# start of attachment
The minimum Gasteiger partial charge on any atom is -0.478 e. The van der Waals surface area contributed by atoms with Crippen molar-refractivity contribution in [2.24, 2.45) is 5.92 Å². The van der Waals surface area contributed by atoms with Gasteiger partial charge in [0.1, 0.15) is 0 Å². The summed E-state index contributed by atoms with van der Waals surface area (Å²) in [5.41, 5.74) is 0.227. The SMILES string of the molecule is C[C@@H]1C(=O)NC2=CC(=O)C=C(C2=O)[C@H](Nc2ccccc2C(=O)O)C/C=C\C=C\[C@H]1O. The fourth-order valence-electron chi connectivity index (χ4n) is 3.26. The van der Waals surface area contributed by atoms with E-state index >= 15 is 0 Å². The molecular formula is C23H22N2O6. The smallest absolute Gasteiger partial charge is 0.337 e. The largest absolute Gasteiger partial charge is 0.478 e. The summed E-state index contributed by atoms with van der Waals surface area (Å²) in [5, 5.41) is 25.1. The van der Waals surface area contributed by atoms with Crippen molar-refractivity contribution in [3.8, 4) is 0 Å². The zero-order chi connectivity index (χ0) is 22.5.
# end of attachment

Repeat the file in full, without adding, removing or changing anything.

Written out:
The minimum Gasteiger partial charge on any atom is -0.478 e. The van der Waals surface area contributed by atoms with Crippen molar-refractivity contribution in [2.24, 2.45) is 5.92 Å². The van der Waals surface area contributed by atoms with Gasteiger partial charge in [0.1, 0.15) is 0 Å². The summed E-state index contributed by atoms with van der Waals surface area (Å²) in [5.41, 5.74) is 0.227. The SMILES string of the molecule is C[C@@H]1C(=O)NC2=CC(=O)C=C(C2=O)[C@H](Nc2ccccc2C(=O)O)C/C=C\C=C\[C@H]1O. The fourth-order valence-electron chi connectivity index (χ4n) is 3.26. The van der Waals surface area contributed by atoms with E-state index >= 15 is 0 Å². The molecular formula is C23H22N2O6. The smallest absolute Gasteiger partial charge is 0.337 e. The largest absolute Gasteiger partial charge is 0.478 e. The summed E-state index contributed by atoms with van der Waals surface area (Å²) in [5, 5.41) is 25.1. The van der Waals surface area contributed by atoms with Crippen molar-refractivity contribution in [3.8, 4) is 0 Å². The zero-order chi connectivity index (χ0) is 22.5.